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3 July 2013

UK creates first EPSRC National Centre of Excellence for Power Electronics

The UK’s capacity in power electronics has received an £18m boost from the UK’s Engineering and Physical Sciences Research Council (EPSRC) with the opening of the first EPSRC National Centre of Excellence for Power Electronics. As well as silicon-based devices such as insulated-gate bipolar transistors (IGBTs), power electronics can use devices based on silicon carbide (SiC), gallium nitride (GaN) and diamond.

“We have a leading power electronics industry in the UK, but we need to keep investing in research to ensure it remains globally competitive,” said David Willetts MP, Minister for Universities and Science, on the opening of the centre. “This National Centre will bring together our excellent universities and businesses to ensure industry has access to the latest science and technology, as well as helping to maintain a supply of skilled people.”

The investment in the new EPSRC Centre will be spread as a series of grants, each involving multiple universities. These consist of a central coordinating hub - led by professor Mark Johnson at the University of Nottingham, and involving the universities of Manchester, Newcastle, Greenwich, Bristol, Warwick, Nottingham and Imperial College London - and a series of four technical programs, as follows:

  • Devices - led by professor Phil Mawby at the University of Warwick and involving the universities of Bristol, Cambridge, and Newcastle.
  • Components - led by professor Philip Mellor at the University of Bristol and involving the universities of Greenwich, Nottingham, Manchester, Warwick, and Imperial College London.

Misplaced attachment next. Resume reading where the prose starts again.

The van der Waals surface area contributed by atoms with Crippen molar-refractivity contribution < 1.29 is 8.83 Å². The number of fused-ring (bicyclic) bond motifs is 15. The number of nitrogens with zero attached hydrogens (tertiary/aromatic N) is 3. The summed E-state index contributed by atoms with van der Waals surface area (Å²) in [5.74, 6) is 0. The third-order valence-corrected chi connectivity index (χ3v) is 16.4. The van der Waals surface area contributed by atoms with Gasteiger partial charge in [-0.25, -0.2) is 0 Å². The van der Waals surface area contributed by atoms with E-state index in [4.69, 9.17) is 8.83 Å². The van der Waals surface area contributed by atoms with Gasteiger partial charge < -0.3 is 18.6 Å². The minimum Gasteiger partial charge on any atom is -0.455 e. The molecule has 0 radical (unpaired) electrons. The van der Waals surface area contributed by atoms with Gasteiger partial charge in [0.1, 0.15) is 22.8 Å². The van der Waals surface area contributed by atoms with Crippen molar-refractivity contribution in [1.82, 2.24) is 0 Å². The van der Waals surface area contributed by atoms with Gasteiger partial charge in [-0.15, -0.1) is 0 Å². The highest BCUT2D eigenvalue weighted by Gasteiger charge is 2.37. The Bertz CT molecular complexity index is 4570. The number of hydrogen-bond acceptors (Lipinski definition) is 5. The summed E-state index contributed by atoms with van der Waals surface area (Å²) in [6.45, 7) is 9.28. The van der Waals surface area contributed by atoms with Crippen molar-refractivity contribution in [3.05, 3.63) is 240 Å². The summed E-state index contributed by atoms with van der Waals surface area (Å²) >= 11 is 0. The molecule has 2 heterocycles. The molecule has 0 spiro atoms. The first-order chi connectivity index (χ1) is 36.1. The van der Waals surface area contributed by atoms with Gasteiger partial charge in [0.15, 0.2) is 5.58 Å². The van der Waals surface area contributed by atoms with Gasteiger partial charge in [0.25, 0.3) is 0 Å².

• Convertors - led by professor Andrew Forsyth at the University of Manchester and involving the universities of Strathclyde, Nottingham, Bristol, and Imperial College London.
  • Drives - led by professor Barrie Mecrow at the University of Newcastle and involving the universities of Manchester, Nottingham, Sheffield, and Bristol.

“This £18m investment in a six-year research initiative is part of EPSRC’s response to the Government’s 2011 BIS Strategy for Power Electronics in the UK,” says EPSRC’s chief executive, professor David Delpy. “We will invest an initial tranche of £12m with a further £6m being released subject to a future review of progress,” he adds. “Power Electronics was also a priority area in our recent call for new Centres for Doctoral Training.”

The opening of the new centre comes two months after the launch of the PowerelectronicsUK Forum, which is an industry-led collaborative network facilitated by NMI (the UK trade association for electronic systems, microelectronics and semiconductors) and backed by industry, academia and the government that aims to boost the number of people within the power electronics industry.

“The new EPSRC Centre for Power Electronics will be key to the future success of UK power electronics,” reckons Steve Burgin, chairman of PowerelectronicsUK and UK president of Alstom. “It will help to keep UK industry and academia at the forefront of next-generation power electronics technologies.”

PowerelectronicsUK’s Steering Group (with the role of ensuring the success of the PowerelectronicsUK initiative and driving external communications) is chaired by Stephen Burgin and vice-chaired by Dynex Semiconductor’s CEO Paul Taylor, assisted by a secretariat from NMI – Derek Boyd (CEO) and Alastair McGibbon (R&D Policy Director).

Tags: Power electronics GaN SiC




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